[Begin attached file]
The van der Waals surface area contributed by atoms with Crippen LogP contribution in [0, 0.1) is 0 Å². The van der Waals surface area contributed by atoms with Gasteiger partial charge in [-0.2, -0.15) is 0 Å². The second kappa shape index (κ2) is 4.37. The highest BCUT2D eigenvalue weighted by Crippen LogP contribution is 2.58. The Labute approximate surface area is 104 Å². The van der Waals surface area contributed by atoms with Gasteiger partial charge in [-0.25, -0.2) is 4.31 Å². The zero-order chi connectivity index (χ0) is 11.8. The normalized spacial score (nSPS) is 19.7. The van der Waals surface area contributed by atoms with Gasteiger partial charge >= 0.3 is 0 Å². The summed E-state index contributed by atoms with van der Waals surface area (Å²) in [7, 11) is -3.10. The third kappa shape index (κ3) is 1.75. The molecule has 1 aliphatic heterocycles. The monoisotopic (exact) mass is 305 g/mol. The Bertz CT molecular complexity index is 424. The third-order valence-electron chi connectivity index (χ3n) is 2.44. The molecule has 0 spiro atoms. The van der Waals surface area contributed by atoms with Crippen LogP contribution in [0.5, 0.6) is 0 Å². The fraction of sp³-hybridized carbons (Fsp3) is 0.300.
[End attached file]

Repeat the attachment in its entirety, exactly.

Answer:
The van der Waals surface area contributed by atoms with Crippen LogP contribution in [0, 0.1) is 0 Å². The van der Waals surface area contributed by atoms with Gasteiger partial charge in [-0.2, -0.15) is 0 Å². The second kappa shape index (κ2) is 4.37. The highest BCUT2D eigenvalue weighted by Crippen LogP contribution is 2.58. The Labute approximate surface area is 104 Å². The van der Waals surface area contributed by atoms with Gasteiger partial charge in [-0.25, -0.2) is 4.31 Å². The zero-order chi connectivity index (χ0) is 11.8. The normalized spacial score (nSPS) is 19.7. The van der Waals surface area contributed by atoms with Gasteiger partial charge >= 0.3 is 0 Å². The summed E-state index contributed by atoms with van der Waals surface area (Å²) in [7, 11) is -3.10. The third kappa shape index (κ3) is 1.75. The molecule has 1 aliphatic heterocycles. The monoisotopic (exact) mass is 305 g/mol. The Bertz CT molecular complexity index is 424. The third-order valence-electron chi connectivity index (χ3n) is 2.44. The molecule has 0 spiro atoms. The van der Waals surface area contributed by atoms with Crippen LogP contribution in [0.5, 0.6) is 0 Å². The fraction of sp³-hybridized carbons (Fsp3) is 0.300.